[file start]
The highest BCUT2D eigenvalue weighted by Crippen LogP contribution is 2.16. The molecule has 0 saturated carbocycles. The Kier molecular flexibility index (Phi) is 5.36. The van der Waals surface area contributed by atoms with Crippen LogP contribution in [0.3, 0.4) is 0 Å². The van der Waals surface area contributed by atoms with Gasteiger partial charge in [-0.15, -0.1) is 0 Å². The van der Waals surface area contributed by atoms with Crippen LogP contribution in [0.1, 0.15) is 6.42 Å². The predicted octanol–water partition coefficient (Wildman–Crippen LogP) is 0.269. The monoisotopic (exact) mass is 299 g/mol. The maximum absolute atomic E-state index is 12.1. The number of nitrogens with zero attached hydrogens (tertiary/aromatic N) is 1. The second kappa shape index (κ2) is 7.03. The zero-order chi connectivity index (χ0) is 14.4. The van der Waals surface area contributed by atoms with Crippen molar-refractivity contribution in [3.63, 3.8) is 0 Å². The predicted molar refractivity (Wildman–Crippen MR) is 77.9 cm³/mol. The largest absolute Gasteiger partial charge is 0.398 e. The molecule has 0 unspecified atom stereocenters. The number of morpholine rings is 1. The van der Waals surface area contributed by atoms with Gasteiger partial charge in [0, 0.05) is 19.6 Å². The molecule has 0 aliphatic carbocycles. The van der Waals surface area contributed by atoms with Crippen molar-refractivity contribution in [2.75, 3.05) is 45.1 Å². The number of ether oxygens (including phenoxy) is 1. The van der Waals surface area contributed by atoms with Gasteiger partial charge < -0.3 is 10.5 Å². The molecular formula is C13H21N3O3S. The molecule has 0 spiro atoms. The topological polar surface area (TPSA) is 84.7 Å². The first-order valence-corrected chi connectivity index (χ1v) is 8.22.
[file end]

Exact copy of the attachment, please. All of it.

The highest BCUT2D eigenvalue weighted by Crippen LogP contribution is 2.16. The molecule has 0 saturated carbocycles. The Kier molecular flexibility index (Phi) is 5.36. The van der Waals surface area contributed by atoms with Crippen LogP contribution in [0.3, 0.4) is 0 Å². The van der Waals surface area contributed by atoms with Gasteiger partial charge in [-0.15, -0.1) is 0 Å². The van der Waals surface area contributed by atoms with Crippen LogP contribution in [0.1, 0.15) is 6.42 Å². The predicted octanol–water partition coefficient (Wildman–Crippen LogP) is 0.269. The monoisotopic (exact) mass is 299 g/mol. The maximum absolute atomic E-state index is 12.1. The number of nitrogens with zero attached hydrogens (tertiary/aromatic N) is 1. The second kappa shape index (κ2) is 7.03. The zero-order chi connectivity index (χ0) is 14.4. The van der Waals surface area contributed by atoms with Crippen molar-refractivity contribution in [3.63, 3.8) is 0 Å². The predicted molar refractivity (Wildman–Crippen MR) is 77.9 cm³/mol. The largest absolute Gasteiger partial charge is 0.398 e. The molecule has 0 unspecified atom stereocenters. The number of morpholine rings is 1. The van der Waals surface area contributed by atoms with Gasteiger partial charge in [0, 0.05) is 19.6 Å². The molecule has 0 aliphatic carbocycles. The van der Waals surface area contributed by atoms with Crippen molar-refractivity contribution in [2.75, 3.05) is 45.1 Å². The number of ether oxygens (including phenoxy) is 1. The van der Waals surface area contributed by atoms with Gasteiger partial charge < -0.3 is 10.5 Å². The molecular formula is C13H21N3O3S. The molecule has 0 spiro atoms. The topological polar surface area (TPSA) is 84.7 Å². The first-order valence-corrected chi connectivity index (χ1v) is 8.22.